Rheumatoid Arthritis medications


Because the severity of Rheumatoid Arthritis varies significantly, treatment is tailored to the individual patient. A mild case of RA will be treated very differently to a severe case. Current treatments for Rheumatoid Arthritis focus on relieving pain, reducing inflammation, slowing or stopping joint damage, and improving a person’s day to day functioning and sense of well-being.

It’s often necessary to try several medications or combinations of medications to find the treatments that deliver the best results. Each patient is different, and it can be a long and frustrating journey looking for the ‘magic’ combination that works the best.

There are four main classes of medications for RA:

• Non-steroidal anti-inflammatory drugs (NSAIDS)

• Corticosteroid medications and injections

• Disease modifying Anti-rheumatic drugs (DMARDS)

• Biological DMARDS, such as Tumour Necrosis Factor (TNF) medications

Pain relievers, either over the counter or prescription, may also be prescribed. People with severe Rheumatoid Arthritis often rely on narcotic pain relief, such as morphine or oxycodone.

Non-steroidal anti-inflammatory drugs (NSAIDs)

NSAIDs reduce inflammation, joint swelling and stiffness. They can also relieve pain that is not controlled by analgesics (pain killers) alone. Some NSAIDs are available without a prescription, while others must be prescribed by a doctor.

NSAIDS work by stopping the body producing substances (prostaglandins) that cause inflammation. This reduces the symptoms of rheumatoid arthritis, such as pain and swelling. NSAIDs are not a cure, or even have any long term effect on RA – its merely symptom control.

There are several NSAIDS available, and different drugs work better for different people. Most patients will try a few before they find the most effective medication. The older NSAIDs, such as naproxen and ibuprofen tend to be harder on the stomach. There is a newer group of NSAIDs called COX-2 inhibitors (Celebrex and Mobic) that are slightly less likely to cause stomach problems.

Most people with Rheumatoid Arthritis would take an NSAID daily, in combination with other drugs. They can, however cause side effects and must be taking in close consultation with a doctor. For people with RA these side effects are generally far less than the effects of the disease.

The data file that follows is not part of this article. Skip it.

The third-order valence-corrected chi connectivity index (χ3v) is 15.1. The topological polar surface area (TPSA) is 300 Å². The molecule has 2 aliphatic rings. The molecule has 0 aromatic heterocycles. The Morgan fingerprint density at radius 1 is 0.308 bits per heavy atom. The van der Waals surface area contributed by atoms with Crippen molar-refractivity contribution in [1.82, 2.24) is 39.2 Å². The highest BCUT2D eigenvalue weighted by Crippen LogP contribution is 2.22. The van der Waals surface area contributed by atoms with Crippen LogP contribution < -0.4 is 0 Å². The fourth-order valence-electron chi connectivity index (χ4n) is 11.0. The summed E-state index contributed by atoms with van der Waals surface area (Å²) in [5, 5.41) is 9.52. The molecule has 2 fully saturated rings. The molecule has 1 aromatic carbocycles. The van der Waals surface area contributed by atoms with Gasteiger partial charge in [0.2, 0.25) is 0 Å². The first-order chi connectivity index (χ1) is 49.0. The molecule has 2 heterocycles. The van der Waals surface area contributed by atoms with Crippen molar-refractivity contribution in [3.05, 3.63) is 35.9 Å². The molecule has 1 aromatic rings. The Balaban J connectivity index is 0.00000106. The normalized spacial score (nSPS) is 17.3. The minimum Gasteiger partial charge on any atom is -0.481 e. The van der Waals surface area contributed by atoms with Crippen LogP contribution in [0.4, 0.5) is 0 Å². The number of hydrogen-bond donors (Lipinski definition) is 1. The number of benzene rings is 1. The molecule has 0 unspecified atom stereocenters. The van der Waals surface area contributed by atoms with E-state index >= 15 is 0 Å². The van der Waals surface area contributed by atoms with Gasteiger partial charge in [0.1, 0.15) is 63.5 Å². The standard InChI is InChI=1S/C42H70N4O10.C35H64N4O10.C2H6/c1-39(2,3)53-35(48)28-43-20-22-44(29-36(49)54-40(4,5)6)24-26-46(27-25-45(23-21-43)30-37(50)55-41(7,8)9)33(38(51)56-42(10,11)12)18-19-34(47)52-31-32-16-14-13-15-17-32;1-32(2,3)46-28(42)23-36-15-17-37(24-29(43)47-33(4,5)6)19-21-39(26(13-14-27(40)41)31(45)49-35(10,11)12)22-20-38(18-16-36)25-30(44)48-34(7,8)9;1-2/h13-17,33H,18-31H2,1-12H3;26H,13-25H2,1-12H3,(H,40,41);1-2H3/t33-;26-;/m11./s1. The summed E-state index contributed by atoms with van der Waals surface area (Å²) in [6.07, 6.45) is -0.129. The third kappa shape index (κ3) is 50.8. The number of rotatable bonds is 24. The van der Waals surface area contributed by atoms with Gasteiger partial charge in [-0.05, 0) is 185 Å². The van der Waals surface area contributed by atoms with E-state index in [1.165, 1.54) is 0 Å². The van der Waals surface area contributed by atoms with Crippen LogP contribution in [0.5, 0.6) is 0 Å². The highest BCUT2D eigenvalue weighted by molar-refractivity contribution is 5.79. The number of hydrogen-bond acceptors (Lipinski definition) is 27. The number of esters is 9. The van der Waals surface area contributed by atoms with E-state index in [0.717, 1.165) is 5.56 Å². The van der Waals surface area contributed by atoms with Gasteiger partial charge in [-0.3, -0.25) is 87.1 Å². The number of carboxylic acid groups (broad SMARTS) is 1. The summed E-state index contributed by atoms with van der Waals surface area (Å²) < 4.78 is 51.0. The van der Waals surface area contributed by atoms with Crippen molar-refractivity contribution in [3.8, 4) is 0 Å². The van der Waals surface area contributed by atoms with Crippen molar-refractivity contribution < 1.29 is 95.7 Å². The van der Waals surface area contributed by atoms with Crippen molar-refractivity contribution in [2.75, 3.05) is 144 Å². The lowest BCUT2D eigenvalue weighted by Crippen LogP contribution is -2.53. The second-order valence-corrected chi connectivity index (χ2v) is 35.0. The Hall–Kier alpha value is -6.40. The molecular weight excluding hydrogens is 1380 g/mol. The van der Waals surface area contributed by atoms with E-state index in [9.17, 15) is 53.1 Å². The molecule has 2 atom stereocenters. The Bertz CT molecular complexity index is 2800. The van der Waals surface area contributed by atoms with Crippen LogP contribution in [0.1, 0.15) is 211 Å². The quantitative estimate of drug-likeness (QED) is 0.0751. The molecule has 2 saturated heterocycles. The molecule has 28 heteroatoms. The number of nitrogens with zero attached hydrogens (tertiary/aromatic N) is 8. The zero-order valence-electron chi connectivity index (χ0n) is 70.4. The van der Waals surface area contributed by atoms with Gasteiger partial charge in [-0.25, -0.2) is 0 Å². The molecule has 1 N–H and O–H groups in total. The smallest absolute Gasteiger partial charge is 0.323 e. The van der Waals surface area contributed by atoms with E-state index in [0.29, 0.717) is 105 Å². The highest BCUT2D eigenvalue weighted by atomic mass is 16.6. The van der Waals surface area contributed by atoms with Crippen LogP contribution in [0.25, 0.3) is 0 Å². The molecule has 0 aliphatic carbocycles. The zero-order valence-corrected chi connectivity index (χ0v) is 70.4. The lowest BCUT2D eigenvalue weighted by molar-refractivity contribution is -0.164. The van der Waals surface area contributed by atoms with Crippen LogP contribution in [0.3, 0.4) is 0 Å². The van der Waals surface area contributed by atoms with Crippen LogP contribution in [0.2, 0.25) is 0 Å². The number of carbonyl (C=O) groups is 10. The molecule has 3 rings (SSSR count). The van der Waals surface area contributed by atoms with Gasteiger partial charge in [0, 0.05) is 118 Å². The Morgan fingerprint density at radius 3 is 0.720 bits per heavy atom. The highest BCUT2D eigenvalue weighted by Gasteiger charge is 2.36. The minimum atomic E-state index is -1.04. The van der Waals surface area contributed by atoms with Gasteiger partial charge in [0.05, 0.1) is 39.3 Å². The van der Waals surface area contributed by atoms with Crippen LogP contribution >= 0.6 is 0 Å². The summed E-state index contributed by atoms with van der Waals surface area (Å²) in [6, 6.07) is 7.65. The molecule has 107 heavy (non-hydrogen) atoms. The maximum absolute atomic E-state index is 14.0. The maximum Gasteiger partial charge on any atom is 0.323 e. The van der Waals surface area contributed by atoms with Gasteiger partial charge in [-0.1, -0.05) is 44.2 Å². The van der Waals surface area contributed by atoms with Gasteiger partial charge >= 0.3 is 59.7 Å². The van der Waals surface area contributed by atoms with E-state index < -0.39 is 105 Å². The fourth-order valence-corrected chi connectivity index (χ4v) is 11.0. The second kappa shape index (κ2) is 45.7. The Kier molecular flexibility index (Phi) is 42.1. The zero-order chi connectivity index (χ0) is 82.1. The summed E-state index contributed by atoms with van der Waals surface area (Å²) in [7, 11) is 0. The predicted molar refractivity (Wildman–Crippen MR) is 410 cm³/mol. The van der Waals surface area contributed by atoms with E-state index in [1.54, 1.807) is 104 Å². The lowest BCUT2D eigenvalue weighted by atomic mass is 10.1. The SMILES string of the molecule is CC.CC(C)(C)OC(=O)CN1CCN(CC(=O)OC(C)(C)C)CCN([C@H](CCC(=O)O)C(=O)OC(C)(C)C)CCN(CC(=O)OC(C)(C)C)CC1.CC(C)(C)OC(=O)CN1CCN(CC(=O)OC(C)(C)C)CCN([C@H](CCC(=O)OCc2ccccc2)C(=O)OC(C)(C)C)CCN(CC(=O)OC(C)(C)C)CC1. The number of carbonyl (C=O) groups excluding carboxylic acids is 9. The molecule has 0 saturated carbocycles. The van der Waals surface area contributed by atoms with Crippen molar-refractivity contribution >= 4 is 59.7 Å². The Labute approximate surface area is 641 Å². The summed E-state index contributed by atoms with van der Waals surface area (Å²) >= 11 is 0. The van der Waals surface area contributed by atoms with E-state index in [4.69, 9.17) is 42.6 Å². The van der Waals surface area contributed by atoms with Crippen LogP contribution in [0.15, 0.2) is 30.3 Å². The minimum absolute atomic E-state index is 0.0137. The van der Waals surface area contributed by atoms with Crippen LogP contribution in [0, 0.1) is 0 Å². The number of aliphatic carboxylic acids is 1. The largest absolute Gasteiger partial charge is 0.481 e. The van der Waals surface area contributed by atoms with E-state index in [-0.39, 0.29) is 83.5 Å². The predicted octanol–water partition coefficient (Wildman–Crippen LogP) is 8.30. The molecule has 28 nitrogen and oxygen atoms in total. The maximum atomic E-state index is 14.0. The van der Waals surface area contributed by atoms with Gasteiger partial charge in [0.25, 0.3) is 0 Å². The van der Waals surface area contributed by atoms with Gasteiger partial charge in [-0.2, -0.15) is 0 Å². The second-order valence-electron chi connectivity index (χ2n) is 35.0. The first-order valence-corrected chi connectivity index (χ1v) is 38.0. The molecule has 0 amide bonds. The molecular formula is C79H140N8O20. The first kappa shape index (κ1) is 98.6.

Corticosteroids are have a powerfiul anti-inflammatory effect and can reduce pain and swelling very quickly. However, like NSAIDS, their effect is only symptom control, and they do not do anything to improve the underlying disease.

Corticosteroids can be taken orally as tablets or a liquid. The drug can be also be injected directly into a joint to quickly relieve inflammation at the source.

Rheumatologists will prescribe the lowest possible dose that will control the symptoms, and corticosteroids shouild only be taken short term. Patients often use a steriod ‘taper’ where they start on a higher dose of corticosteriods then gradually taper the dose down to help control a disease ‘flare’.

Taken long term or in high doses, Corticosteroids can have serious side effects. Common side effects include weight gain, thinning of the bones (osteoporosis), high blood pressure and increased susceptibility to infection. Corticosteroids can also affect moods, inducing severe mood swings, and/or depression.

Corticosteroid injections into a joint usually produce fewer side effects than tablets.

DMARDS and Biological DMARDS

DMARDS are slower acting, immune suppressing medications. Most take 3-6 months to have any effect, and it may be even longer before their full effect is felt. Most DMARDS are very powerful medications, that can have dangerous side effects and as such they are only prescribed by a rheumatologist experienced in their use.

Again tho, the risk of not treating Rheumatoid Arthritis is often worse than the risk the medications pose, however this is very individual. Mild cases of Rheumatoid arthritis are treated with milder DMARDS like Plaquenil whereas more severe cases are usually treated with methotrexate, a cytotoxic agent.

DMARDs act on the immune system to cause ‘immunosuppression’. This reduces the activity of the immune system which is attacking and damaging healthy joints.

In Australia the first choices for rheumatoid arthritis treatment are methotrexate, sulfasalazine and leflunomide. They are usually begun as individual drugs or in combination with hydroxychloroquine (plaquenil).  Hydroxychloroquine alone is only prescribed for very mild, seronegative disease.

There is also a newer group of DMARDs available, known as ‘biological DMARDs’. These block certain substances in the blood and joints that cause inflammation. This reduces inflammation and halts joint damage. Due to their expense, these biological DMARDs are not readily available in some countries and are very tightly controlled.


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